Malaysia braced itself for a weekend of demonstrations as protesters have pledged to take to the streets to push for an investigation into and eventual ouster of the Prime Minister.
Datuk Seri Najib Razak himself, making his first comments on this yesterday, criticised the organisers, saying the timing and venue of the protests would clash with Independence Day parade rehearsals.
He said the country's Independence Day, on Aug 31, should not be an avenue for airing political differences but instead unite Malaysians with a sense of patriotism.
"Is it right for the rally to go on at a time and place so close to our Merdeka Day? Think about it," Mr Najib said in an audio recording uploaded on his blog yesterday.
"Even if you want to gather, pick a time and place that will not create any provocation. Whatever our differences are, this Independence Day should not be a platform for political misunderstanding."
He did not mention the rally organiser, Bersih, by name but told the group not to disrespect national heroes who had fought for the country's independence.
Electoral reforms group Bersih has spearheaded three mass street rallies since it was formed in 2006.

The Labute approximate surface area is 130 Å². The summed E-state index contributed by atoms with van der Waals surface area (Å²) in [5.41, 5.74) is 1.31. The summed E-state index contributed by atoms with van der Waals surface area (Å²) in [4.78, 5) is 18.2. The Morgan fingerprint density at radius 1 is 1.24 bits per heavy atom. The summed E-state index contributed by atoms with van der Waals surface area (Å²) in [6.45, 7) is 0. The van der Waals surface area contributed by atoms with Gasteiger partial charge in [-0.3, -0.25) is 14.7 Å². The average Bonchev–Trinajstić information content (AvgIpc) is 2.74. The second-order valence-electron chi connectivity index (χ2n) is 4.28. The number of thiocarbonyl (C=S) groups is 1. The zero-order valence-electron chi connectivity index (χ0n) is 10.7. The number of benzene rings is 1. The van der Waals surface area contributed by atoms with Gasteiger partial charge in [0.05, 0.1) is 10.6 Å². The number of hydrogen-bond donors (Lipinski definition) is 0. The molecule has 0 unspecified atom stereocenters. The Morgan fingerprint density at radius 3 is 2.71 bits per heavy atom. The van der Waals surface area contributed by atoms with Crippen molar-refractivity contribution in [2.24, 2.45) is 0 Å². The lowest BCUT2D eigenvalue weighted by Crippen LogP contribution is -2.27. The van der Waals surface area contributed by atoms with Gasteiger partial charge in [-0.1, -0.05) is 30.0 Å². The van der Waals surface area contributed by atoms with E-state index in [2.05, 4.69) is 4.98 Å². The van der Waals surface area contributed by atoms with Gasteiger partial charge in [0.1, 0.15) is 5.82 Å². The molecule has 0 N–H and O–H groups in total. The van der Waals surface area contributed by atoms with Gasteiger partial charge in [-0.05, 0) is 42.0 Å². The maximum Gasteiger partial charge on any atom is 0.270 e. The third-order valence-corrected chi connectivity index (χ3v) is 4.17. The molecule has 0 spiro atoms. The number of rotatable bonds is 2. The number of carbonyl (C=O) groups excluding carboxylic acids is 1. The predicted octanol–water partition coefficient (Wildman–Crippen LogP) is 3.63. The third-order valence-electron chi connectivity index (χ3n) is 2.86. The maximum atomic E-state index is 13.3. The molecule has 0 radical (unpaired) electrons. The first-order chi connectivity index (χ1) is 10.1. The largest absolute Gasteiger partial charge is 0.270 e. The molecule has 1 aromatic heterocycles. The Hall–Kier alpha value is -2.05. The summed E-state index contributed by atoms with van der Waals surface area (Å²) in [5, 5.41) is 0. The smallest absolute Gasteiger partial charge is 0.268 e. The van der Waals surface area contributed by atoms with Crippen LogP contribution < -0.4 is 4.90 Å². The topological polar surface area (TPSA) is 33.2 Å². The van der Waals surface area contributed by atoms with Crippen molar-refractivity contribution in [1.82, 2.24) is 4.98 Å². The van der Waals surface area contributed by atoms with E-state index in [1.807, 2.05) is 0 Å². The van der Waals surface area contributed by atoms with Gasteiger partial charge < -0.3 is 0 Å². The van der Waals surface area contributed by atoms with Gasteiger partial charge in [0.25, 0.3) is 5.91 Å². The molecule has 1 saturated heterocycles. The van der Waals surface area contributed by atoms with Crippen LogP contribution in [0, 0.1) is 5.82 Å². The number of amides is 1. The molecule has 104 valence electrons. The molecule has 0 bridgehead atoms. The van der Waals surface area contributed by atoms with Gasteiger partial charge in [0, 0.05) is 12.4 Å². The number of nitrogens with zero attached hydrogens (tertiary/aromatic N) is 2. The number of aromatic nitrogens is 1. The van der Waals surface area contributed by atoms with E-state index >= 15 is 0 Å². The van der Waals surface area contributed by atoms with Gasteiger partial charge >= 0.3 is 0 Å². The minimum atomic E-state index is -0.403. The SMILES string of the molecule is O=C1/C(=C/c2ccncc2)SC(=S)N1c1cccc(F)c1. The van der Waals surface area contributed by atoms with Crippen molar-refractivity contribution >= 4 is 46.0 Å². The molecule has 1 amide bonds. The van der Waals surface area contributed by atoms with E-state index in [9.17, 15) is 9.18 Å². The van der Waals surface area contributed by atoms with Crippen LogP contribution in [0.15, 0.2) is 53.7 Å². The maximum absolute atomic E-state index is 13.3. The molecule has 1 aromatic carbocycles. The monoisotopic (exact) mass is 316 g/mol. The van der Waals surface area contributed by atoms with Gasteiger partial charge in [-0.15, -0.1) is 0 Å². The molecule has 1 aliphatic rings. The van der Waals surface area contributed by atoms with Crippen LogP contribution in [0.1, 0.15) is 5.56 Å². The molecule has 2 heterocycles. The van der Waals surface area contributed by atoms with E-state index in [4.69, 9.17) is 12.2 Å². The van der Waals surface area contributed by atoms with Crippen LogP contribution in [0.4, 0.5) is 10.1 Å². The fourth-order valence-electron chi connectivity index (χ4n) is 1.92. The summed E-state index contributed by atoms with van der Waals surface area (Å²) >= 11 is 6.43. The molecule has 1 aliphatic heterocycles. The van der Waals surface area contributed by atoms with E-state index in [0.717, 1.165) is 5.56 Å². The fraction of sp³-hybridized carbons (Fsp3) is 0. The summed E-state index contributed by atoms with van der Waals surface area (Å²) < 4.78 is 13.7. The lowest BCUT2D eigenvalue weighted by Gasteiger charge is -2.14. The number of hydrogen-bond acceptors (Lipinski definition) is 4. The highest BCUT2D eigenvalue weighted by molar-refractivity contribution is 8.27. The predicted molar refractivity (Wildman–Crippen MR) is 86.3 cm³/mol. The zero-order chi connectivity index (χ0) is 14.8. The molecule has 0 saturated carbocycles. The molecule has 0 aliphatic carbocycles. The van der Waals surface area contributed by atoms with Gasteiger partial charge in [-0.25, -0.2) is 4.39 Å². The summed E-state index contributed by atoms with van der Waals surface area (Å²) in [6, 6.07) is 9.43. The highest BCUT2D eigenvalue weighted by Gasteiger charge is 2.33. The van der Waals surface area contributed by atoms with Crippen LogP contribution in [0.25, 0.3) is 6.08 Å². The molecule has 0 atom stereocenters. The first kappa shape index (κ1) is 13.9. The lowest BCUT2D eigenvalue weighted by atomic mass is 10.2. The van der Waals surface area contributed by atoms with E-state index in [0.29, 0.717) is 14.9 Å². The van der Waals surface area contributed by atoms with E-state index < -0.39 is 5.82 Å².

The new rally is to protest against what Bersih calls the Prime Minister's attempt to muzzle criticism and to stifle investigations into claims that he received state funds in his personal accounts.
Jailed opposition leader Anwar Ibrahim made an impassioned plea in his "Merdeka" message yesterday and called on Malaysians to join the rally, dubbed Bersih 4.
"There is a tide in our affairs which, unless we seize it, will see our voyage for democracy and rule of law in shallows and in miseries.
"This is the rising tide of corruption and electoral fraud; financial malfeasance; arrogance of power and transgression; and judicial impropriety!" Anwar said on his blog.
The authorities have called the rally illegal and banned the wearing of yellow clothing bearing the words "Bersih 4" - Bersih has sold thousands of such T-shirts.